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Competitive Advantage

Page history last edited by Brian D Butler 11 years, 1 month ago

 

 

 

 

 

 

 

Competitive advantage

see also:  barriers to entry 

 

Competitive advantage (CA) is a position that a firm occupies in its competitive landscape. Michael Porter posits that a competitive advantage, sustainable or not, exists when a company makes economic rents, that is, their earnings exceed their costs (including cost of capital). That means that normal competitive pressures are not able to drive down the firm's earnings to the point where they cover all costs and just provide minimum sufficient additional return to keep capital invested. Most forms of competitive advantage cannot be sustained for any length of time because the promise of economic rents drives competitors to duplicate the competitive advantage held by any one firm.

 

A firm possesses a Sustainable Competitive Advantage (SCA) when it has value-creating processes and positions that cannot be duplicated or imitated by other firms that lead to the production of above normal rents. An SCA is different from a competitive advantage (CA) in that it provides a long-term advantage that is not easily replicated. But these above-normal rents can attract new entrants who drive down economic rents. A CA is a position a firm attains that lead to above-normal rents or a superior financial performance. The processes and positions that engender such a position is not necessarily non-duplicable or inimitable.

 

Analysis of the factors of profitability is the subject of numerous theories of strategy including the five forces model pioneered by Michael Porter of the Harvard Business School.

 

In marketing and strategic management, sustainable competitive advantage is an advantage that one firm has relative to competing firms. The source of the advantage can be something the company does that is distinctive and difficult to replicate, also known as a core competency -- for example Procter & Gamble's ability to derive superior consumer insights and implement them in managing its brand portfolio. It can also be an asset such as a brand (e.g. Coca Cola) or a patent, such as Viagra. It can also simply be a result of the industry's cost structure -- for example, the large fixed costs that tend to create natural monopolies in utility industries. To be sustainable, the advantage must be:

 

1. distinctive, and

2. proprietary

 

Building Sustainable Competitive Advantage

There are basically three types of assets that help build an SCA. These categories are exhaustive and include all of the company's SCAs:

 

1. Organization and managerial process

  • Coordination and integration: Coordination among teams in organization is key toorganizational success. Interdepartmental coordination and resource sharing to reach a common goal is fundamental to creating "value". Integrating resources is key to the success of firms. Firms that are able to integrate resources see synergistic effects of resources coming together.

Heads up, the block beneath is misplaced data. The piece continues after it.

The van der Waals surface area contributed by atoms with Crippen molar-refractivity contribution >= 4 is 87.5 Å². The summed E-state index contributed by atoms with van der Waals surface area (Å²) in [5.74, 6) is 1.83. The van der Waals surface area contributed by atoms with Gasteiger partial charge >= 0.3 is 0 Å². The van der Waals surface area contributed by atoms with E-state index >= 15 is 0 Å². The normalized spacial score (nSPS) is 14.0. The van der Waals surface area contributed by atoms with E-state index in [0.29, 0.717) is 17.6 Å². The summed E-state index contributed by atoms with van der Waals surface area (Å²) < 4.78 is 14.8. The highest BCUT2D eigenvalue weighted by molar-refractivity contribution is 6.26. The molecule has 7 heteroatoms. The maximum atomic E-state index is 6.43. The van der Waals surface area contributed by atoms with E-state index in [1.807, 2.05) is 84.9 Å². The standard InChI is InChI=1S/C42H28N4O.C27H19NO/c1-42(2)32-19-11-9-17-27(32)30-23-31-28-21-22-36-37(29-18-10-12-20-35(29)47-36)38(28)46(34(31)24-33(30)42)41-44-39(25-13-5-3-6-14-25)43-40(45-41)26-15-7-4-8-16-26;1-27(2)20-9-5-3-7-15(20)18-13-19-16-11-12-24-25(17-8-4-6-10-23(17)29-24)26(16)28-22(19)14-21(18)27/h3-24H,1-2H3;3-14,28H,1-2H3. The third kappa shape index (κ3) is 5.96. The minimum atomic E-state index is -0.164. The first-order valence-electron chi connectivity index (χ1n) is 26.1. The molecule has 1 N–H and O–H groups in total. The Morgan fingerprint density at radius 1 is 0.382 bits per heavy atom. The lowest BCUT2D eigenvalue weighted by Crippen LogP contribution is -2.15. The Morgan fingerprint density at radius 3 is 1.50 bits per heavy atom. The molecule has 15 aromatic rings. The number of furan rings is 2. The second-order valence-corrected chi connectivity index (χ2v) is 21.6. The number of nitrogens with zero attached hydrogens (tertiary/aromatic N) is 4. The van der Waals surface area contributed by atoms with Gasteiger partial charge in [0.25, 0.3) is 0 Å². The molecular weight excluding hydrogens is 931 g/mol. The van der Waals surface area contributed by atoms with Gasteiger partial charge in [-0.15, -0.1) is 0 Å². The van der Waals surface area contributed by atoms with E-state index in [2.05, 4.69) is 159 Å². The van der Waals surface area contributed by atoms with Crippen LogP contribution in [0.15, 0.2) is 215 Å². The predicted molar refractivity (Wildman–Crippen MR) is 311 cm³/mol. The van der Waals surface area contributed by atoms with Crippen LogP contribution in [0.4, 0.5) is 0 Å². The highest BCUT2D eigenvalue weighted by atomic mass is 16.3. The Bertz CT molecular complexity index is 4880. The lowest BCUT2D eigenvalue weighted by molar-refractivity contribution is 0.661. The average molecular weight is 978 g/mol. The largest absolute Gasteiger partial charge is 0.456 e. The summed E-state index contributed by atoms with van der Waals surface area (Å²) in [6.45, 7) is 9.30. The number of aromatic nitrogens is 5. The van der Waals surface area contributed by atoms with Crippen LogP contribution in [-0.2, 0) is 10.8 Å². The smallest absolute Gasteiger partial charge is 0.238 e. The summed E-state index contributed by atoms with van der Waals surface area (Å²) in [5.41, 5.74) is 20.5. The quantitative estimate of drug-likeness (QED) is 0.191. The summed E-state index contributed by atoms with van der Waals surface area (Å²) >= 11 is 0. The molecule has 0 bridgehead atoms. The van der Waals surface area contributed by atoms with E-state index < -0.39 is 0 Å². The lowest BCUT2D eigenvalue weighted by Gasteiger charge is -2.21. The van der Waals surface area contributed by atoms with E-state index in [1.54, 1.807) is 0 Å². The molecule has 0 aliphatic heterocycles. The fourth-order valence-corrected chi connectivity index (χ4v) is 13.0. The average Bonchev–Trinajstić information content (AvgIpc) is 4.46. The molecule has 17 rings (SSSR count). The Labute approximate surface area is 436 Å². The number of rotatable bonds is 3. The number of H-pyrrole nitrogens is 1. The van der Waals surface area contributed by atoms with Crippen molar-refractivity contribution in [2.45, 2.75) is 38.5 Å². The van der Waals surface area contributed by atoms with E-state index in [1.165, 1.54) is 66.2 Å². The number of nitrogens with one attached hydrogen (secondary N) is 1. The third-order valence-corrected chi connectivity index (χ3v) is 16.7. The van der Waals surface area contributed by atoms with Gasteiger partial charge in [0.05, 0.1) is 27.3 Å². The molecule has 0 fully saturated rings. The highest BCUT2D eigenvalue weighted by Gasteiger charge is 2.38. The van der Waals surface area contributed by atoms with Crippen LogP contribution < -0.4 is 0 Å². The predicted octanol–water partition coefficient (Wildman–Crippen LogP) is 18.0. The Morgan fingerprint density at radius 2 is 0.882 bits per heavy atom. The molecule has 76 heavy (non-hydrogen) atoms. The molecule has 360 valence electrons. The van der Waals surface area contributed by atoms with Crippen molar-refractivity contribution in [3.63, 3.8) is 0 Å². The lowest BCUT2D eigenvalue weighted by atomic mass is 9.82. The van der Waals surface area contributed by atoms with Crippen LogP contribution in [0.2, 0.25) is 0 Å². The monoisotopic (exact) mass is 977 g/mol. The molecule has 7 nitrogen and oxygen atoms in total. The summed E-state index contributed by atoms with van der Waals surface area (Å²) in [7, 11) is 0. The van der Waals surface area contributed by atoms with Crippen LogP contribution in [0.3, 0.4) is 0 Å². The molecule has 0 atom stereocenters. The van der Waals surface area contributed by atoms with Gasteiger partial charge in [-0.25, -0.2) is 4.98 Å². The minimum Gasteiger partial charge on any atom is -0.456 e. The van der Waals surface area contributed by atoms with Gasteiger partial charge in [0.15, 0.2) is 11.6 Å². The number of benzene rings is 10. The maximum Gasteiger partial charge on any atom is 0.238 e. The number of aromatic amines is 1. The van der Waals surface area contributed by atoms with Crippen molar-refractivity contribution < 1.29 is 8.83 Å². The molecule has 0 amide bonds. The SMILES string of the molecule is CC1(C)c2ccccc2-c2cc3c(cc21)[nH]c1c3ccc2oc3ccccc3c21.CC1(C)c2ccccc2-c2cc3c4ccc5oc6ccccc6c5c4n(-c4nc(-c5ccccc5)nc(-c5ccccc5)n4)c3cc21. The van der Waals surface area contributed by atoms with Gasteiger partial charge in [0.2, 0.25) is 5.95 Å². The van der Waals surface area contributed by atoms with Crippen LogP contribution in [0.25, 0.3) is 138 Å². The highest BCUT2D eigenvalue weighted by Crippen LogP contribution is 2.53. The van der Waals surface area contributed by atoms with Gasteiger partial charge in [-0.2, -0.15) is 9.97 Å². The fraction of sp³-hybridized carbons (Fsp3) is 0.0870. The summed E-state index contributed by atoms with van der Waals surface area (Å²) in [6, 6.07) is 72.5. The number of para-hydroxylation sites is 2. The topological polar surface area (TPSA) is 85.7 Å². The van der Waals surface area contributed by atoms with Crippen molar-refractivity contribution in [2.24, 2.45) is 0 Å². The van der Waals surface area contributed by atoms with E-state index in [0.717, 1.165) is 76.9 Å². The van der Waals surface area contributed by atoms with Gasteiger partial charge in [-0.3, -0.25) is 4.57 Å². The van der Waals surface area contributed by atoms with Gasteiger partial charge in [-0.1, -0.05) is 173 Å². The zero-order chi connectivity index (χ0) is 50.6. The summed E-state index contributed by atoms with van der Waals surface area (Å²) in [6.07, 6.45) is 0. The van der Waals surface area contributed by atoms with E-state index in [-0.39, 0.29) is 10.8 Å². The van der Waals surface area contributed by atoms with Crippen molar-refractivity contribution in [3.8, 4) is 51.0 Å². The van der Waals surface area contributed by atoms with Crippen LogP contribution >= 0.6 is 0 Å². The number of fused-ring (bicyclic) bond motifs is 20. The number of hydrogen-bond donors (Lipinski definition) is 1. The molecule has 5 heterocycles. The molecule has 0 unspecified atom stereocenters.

• Learning: Organizational learning is key to the success of a firm. It determines how a firm collects, distributes, interprets and responds to market based information collection and changes in the environment. These changes in the environment could be customer based changes, technological developments, legal and government restrictions. Firms have to develop robust market sensing and spanning capabilities to effectively collect information. Once they collect info they have embed this knowledge in the products they produce.

 

  • Reconfiguring and transformation: The environment for firms is constantly changing and constant reconfiguring and transformation is key to forming SCA. A double loop learning and transformation is key to producing innovative products. Innovative capacity of a firm determines how it reacts and learns from market information.

 

2. Positions: market positions are the assets of a company. Most of them are self-explanatory:

  • Technological assets
  • Financial assets like expensive pool covers
  • Reputational assets
  • Structural assets: The structure of a company can determine how it performs. The hierarchy of a company can influence its culture, procedure and routines.

 

3. Paths:

  • Path dependencies: At the birth of a company usually accompanied with certain orientations. The progenitor brings certain orientations and attributes that stay with the company for a long time. The path the company takes then determines the development of its competencies.

 

  • Technological opportunities: technology development at a time can determine how a firm can exploit opportunities to form SCA. Very often we see the advent of several technological factors converging into a capability that forms a SCA. An example would be the rise of companies such as Genentech at the turn of the previous century with the advent of gene mapping, significant developments in target selection and databases of previous studies and gene pools. and so on and so forth

 

 

 

 

 

 

 

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